The Southwestern Historical Quarterly, Volume 67, July 1963 - April, 1964

Southwestern Historical Quarterly

Several informative appendices to the journals have been added
by the editor. Particularly valuable are Appendix I which lists
biographical information for members of the Senate and Appen-
dix III which is a report of the Texas Military Board on state
efforts to meet war needs. The thorough and accurate index which
accompanies the text will be most helpful to research students.
On the whole, the mechanical features of the volume are excel-
lent, although the illustrations do not add much to the work. The
editor defends the inclusion of a photograph of Colonel Benjamin
F. 'Terry "because his death was the cause of great eloquence and
mourning" in the previous session. It would appear therefore
that the previous senate journal would be the proper place for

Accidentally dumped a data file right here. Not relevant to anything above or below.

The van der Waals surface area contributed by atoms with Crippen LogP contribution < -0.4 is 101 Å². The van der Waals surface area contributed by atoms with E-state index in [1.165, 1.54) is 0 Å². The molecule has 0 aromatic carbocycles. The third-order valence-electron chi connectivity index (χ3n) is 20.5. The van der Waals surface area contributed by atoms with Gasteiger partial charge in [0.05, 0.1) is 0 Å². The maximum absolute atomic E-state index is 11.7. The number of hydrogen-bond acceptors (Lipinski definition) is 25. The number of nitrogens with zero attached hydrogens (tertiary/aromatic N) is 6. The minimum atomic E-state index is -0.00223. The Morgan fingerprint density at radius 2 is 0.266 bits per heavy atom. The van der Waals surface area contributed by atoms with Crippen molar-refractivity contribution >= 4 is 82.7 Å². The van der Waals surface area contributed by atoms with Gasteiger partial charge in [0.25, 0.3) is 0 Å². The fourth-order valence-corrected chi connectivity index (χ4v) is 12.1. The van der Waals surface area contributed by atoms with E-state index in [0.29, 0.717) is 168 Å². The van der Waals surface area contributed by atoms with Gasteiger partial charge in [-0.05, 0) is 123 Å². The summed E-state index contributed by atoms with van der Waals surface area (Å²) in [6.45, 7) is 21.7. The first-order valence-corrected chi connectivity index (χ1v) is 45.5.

such an illustration.
In reviewing the published journals of the regular session last
year, Professor Allan Ashcraft noted "the book represents a fine
contribution to the literature of Texas in the Civil War." This
reviewer would like to second that appraisal in so far as the jour-
nal of the first called session is concerned. This is the type of work
that has long been needed and the Library and Historical Com-
mission is to be commended for supporting such a project.
Lamar State College of Technology
Folklore of the Oil Industry. By Mody C. Boatright. Dallas
(Southern Methodist University Press), 1963. Pp. viii+,22o.
Illustrations, notes, index. $5.00.
In his books and articles Mody C. Boatright has expressed the
view that the impulses which lead to the creation of folklore do
not cease to exist when a people move from a relatively simple
agricultural society to a more complex industrial, urbanized so-
ciety. The present book affords ample evidence that these im-
pulses continue to exist and produce folklore.
The new folklore will follow the pattern of the old whenever
it can, so that no mental discontinuity is involved in the change.
Beliefs about how underground water may be found were readily
adaptable to the location of oil; to fix the place for drilling an
oil well the witcher had only to bait his peach switch with a
rubber sack of oil. Next came doodlebugs, instruments for locat-


Texas State Historical Association. The Southwestern Historical Quarterly, Volume 67, July 1963 - April, 1964. Austin, Texas. The Portal to Texas History. Accessed November 30, 2015.